OK, maybe I should keep quiet about the clown thing. Stephen King and John Wayne Gacy got a lot to answer for, you ask me. But you know what I mean. I may look different, but I’m an ordinary Joe. I’m a patriot. No beard, no turban, no suicide belt, capisce? Hey, maybe that’s why I don’t get so many parts. Maybe I should beard up and get the wrong kind of religion. A lot of good parts for terrorist rag-heads these days, right? Mind you, I’d need two fucking beards.

Another bottle? Sure, why not? Then maybe we can split this two-bit joint. I want to eat.

Alby Stone: Seventeen

Copyright © 2015 Alby Stone

The venue was so hot. Bright light shone on angry or blank faces, on guitars and drums and boards, on limbs moving jerkily or not moving at all. The audience danced frenziedly, flailing limbs and spilling drinkes; or stood as far apart from the mass as space would allow, in small, seemingly bored groups. Underfoot, the floor was sticky with beer and saliva. He looked at her in wonder, grinning at the contradictions. Do we dance or do we stand still?

I don’t know. She made a face, wiped stray beer from her cheek, looked startled when a body slammed into her, shunting her a couple of feet to her left. She glared at the culprit and showed him a middle finger, but the boy was oblivious, his gaze fixed on the performance. I’m getting fed up with this. Let’s move to the back before one of us gets hurt.

They forced their way through the leaping, staggering, soundless crowd until they were at the back of the hall. It was darker there, more difficult to talk but easier to breathe and with less danger of being knocked off their feet by careless, exuberant dancers.

Everything they saw seemed to be shaking. She grinned and ran a hand through her hair, cut short and gelled into untidy spikes for the occasion. His hair was slightly longer than hers but just as artfully disarrayed. They were dressed almost identically. He thought she looked pretty good in the red drape jacket and ripped, dyed-black jeans, pretty yet sufficiently boyish to pass for his younger brother, tall enough to get away with being so skinny. But they were only seventeen. In time they would both fill out. They would grow up. This was fun time, and it was about time.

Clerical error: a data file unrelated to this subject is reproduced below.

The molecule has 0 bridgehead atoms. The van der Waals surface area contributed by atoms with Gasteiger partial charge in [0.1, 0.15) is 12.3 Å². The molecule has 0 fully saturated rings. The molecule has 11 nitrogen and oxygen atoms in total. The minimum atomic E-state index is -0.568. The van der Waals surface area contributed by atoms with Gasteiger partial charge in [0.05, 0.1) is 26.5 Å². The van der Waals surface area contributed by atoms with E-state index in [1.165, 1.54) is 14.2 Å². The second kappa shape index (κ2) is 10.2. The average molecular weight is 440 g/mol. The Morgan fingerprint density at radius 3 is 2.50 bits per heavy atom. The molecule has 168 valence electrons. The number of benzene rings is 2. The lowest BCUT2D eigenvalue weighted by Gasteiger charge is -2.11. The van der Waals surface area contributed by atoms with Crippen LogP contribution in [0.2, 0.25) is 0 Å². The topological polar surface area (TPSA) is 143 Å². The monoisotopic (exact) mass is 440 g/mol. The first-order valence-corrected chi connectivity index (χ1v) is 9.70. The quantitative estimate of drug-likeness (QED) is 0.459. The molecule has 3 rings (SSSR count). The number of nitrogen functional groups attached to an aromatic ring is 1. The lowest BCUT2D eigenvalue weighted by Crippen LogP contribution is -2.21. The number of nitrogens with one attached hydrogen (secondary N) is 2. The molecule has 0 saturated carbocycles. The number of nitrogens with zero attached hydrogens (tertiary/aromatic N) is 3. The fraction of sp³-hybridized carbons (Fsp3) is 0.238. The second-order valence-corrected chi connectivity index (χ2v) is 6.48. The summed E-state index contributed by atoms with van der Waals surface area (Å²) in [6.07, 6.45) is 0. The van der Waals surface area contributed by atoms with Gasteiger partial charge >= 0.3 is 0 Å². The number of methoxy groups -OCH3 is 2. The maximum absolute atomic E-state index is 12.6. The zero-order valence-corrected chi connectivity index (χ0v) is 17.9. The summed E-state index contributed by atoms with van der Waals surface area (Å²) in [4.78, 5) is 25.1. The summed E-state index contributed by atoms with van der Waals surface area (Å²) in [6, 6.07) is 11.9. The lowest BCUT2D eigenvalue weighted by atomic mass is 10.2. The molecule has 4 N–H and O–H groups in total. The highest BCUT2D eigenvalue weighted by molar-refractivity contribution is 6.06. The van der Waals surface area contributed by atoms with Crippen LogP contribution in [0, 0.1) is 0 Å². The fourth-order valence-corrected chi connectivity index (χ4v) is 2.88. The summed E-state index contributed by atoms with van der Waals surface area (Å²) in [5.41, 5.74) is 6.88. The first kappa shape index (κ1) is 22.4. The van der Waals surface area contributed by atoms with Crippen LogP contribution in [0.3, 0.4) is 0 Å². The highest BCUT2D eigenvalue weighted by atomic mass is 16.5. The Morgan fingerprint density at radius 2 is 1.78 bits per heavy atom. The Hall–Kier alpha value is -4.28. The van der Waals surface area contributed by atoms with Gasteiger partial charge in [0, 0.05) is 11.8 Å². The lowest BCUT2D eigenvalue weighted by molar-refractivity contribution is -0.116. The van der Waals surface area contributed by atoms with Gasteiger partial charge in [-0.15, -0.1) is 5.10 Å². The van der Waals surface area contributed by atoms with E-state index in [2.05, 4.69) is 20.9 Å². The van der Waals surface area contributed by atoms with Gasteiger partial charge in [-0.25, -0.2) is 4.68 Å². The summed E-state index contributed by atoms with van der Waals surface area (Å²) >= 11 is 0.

He offered her a cigarette. They lit up. It’s exciting.

Yes, she replied. Pity about all those idiots throwing themselves around like that, though. I must have been accidentally kicked and slapped a dozen times. Well, I think it was accidental. Some of them are just looking for a fight.

Yes, he agreed. I read about the violence but thought it was just the journos exaggerating. Must be drugs. I saw a couple of guys snorting speed in the bog. But the bands look great.

So do most of the audience, she laughed. We didn’t look like this until yesterday. I feel such a fraud.

Don’t. You look perfect.


Around them the crowd jumped silently up and down, sweating, spilling beer, occasionally brawling, constantly spitting toward the stage in impressively high arcs. They felt the euphoria, the rhythmic waves of pressure, a pounding amphetamine heartbeat that seemed to pump their blood just a little faster than usual. It was like being squeezed from the inside by the fluttering fingers of a giant hand. On the stage, the performance was disintegrating, the mime drawing to a close.

Come on, let’s go now – we can beat the crowds onto the last tube.

She nodded. Maybe the chippie will still be open when we get back. I’m starving.

No, it’ll be shut by now. My folks will be in bed. I’ll make us some toast then walk you home.

They ran down the stairs, out onto a silent Oxford Street. Outside, it was cooler but still warm despite the late hour and the empty promise of September rain. The long hot summer was over but it didn’t yet feel like early autumn. A couple of taxis glided noiselessly westward, taking people to their homes or hotels. On the other side of the road a boy was being liquidly sick in the gutter. Too much cheap, overpriced beer. It took away the bitter taste but didn’t go well with sulphate.